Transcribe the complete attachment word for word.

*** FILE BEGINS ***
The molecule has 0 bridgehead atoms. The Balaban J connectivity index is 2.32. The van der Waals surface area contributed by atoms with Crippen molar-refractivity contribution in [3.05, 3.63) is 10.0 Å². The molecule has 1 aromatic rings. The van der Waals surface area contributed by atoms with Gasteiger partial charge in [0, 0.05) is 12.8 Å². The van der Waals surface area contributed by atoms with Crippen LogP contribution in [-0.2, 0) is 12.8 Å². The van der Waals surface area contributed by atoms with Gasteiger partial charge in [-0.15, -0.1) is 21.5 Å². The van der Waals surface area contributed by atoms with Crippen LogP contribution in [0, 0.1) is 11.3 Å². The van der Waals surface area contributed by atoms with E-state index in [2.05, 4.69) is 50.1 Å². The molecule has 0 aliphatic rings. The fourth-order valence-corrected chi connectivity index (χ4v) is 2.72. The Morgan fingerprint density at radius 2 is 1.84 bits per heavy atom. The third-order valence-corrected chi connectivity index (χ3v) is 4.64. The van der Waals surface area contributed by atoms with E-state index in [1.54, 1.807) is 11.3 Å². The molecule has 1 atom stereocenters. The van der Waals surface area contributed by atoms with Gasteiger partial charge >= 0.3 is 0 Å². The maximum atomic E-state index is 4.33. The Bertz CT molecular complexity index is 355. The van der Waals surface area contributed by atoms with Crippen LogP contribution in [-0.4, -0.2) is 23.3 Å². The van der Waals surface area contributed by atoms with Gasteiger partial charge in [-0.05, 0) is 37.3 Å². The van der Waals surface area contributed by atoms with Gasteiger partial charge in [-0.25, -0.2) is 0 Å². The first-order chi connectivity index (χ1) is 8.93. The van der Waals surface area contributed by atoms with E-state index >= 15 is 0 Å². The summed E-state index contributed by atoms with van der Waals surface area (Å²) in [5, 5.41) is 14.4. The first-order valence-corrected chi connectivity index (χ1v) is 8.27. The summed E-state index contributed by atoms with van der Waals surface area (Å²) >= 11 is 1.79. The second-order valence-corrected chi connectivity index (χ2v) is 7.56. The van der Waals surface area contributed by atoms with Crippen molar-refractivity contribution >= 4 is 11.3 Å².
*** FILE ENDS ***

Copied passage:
The molecule has 0 bridgehead atoms. The Balaban J connectivity index is 2.32. The van der Waals surface area contributed by atoms with Crippen molar-refractivity contribution in [3.05, 3.63) is 10.0 Å². The molecule has 1 aromatic rings. The van der Waals surface area contributed by atoms with Gasteiger partial charge in [0, 0.05) is 12.8 Å². The van der Waals surface area contributed by atoms with Crippen LogP contribution in [-0.2, 0) is 12.8 Å². The van der Waals surface area contributed by atoms with Gasteiger partial charge in [-0.15, -0.1) is 21.5 Å². The van der Waals surface area contributed by atoms with Crippen LogP contribution in [0, 0.1) is 11.3 Å². The van der Waals surface area contributed by atoms with E-state index in [2.05, 4.69) is 50.1 Å². The molecule has 0 aliphatic rings. The fourth-order valence-corrected chi connectivity index (χ4v) is 2.72. The Morgan fingerprint density at radius 2 is 1.84 bits per heavy atom. The third-order valence-corrected chi connectivity index (χ3v) is 4.64. The van der Waals surface area contributed by atoms with E-state index in [1.54, 1.807) is 11.3 Å². The molecule has 1 atom stereocenters. The van der Waals surface area contributed by atoms with Gasteiger partial charge >= 0.3 is 0 Å². The maximum atomic E-state index is 4.33. The Bertz CT molecular complexity index is 355. The van der Waals surface area contributed by atoms with Crippen LogP contribution in [-0.4, -0.2) is 23.3 Å². The van der Waals surface area contributed by atoms with Gasteiger partial charge in [-0.05, 0) is 37.3 Å². The van der Waals surface area contributed by atoms with Gasteiger partial charge in [-0.25, -0.2) is 0 Å². The first-order chi connectivity index (χ1) is 8.93. The van der Waals surface area contributed by atoms with E-state index >= 15 is 0 Å². The summed E-state index contributed by atoms with van der Waals surface area (Å²) in [5, 5.41) is 14.4. The first-order valence-corrected chi connectivity index (χ1v) is 8.27. The summed E-state index contributed by atoms with van der Waals surface area (Å²) >= 11 is 1.79. The second-order valence-corrected chi connectivity index (χ2v) is 7.56. The van der Waals surface area contributed by atoms with Crippen molar-refractivity contribution >= 4 is 11.3 Å².